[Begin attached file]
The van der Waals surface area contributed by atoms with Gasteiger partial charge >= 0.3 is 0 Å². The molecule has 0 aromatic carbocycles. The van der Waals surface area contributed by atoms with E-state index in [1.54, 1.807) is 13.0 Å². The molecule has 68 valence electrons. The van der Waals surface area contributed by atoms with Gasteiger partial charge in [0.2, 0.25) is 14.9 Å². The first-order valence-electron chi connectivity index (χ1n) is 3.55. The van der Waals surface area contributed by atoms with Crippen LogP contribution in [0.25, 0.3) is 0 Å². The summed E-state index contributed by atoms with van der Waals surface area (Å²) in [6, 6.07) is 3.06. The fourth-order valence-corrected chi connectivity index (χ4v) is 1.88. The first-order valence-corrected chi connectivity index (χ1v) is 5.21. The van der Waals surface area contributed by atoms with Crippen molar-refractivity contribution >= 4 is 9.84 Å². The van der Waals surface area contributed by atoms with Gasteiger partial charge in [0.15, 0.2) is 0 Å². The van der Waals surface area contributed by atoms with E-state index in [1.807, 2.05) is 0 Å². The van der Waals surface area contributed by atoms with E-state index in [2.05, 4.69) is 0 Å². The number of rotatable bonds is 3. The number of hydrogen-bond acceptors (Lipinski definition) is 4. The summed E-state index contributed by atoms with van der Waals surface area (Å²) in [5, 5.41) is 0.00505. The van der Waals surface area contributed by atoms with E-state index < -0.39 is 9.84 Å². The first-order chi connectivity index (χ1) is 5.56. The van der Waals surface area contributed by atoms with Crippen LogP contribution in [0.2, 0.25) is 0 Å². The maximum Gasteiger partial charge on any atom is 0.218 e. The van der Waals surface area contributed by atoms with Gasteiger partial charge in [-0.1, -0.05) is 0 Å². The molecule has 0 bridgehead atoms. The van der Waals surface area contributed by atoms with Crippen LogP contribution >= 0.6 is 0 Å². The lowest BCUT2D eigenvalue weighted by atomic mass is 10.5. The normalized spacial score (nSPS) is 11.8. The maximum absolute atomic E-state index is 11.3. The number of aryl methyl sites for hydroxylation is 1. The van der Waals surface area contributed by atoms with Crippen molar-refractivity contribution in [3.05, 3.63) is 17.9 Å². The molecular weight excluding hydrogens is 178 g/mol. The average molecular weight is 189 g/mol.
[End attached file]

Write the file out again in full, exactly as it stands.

The van der Waals surface area contributed by atoms with Gasteiger partial charge >= 0.3 is 0 Å². The molecule has 0 aromatic carbocycles. The van der Waals surface area contributed by atoms with E-state index in [1.54, 1.807) is 13.0 Å². The molecule has 68 valence electrons. The van der Waals surface area contributed by atoms with Gasteiger partial charge in [0.2, 0.25) is 14.9 Å². The first-order valence-electron chi connectivity index (χ1n) is 3.55. The van der Waals surface area contributed by atoms with Crippen LogP contribution in [0.25, 0.3) is 0 Å². The summed E-state index contributed by atoms with van der Waals surface area (Å²) in [6, 6.07) is 3.06. The fourth-order valence-corrected chi connectivity index (χ4v) is 1.88. The first-order valence-corrected chi connectivity index (χ1v) is 5.21. The van der Waals surface area contributed by atoms with Crippen molar-refractivity contribution >= 4 is 9.84 Å². The van der Waals surface area contributed by atoms with Gasteiger partial charge in [0.15, 0.2) is 0 Å². The van der Waals surface area contributed by atoms with E-state index in [1.807, 2.05) is 0 Å². The van der Waals surface area contributed by atoms with E-state index in [2.05, 4.69) is 0 Å². The number of rotatable bonds is 3. The number of hydrogen-bond acceptors (Lipinski definition) is 4. The summed E-state index contributed by atoms with van der Waals surface area (Å²) in [5, 5.41) is 0.00505. The van der Waals surface area contributed by atoms with E-state index < -0.39 is 9.84 Å². The first-order chi connectivity index (χ1) is 5.56. The van der Waals surface area contributed by atoms with Crippen LogP contribution in [0.2, 0.25) is 0 Å². The maximum Gasteiger partial charge on any atom is 0.218 e. The van der Waals surface area contributed by atoms with Gasteiger partial charge in [-0.1, -0.05) is 0 Å². The molecule has 0 bridgehead atoms. The van der Waals surface area contributed by atoms with Crippen LogP contribution >= 0.6 is 0 Å². The lowest BCUT2D eigenvalue weighted by atomic mass is 10.5. The normalized spacial score (nSPS) is 11.8. The maximum absolute atomic E-state index is 11.3. The number of aryl methyl sites for hydroxylation is 1. The van der Waals surface area contributed by atoms with Crippen molar-refractivity contribution in [3.05, 3.63) is 17.9 Å². The molecular weight excluding hydrogens is 178 g/mol. The average molecular weight is 189 g/mol.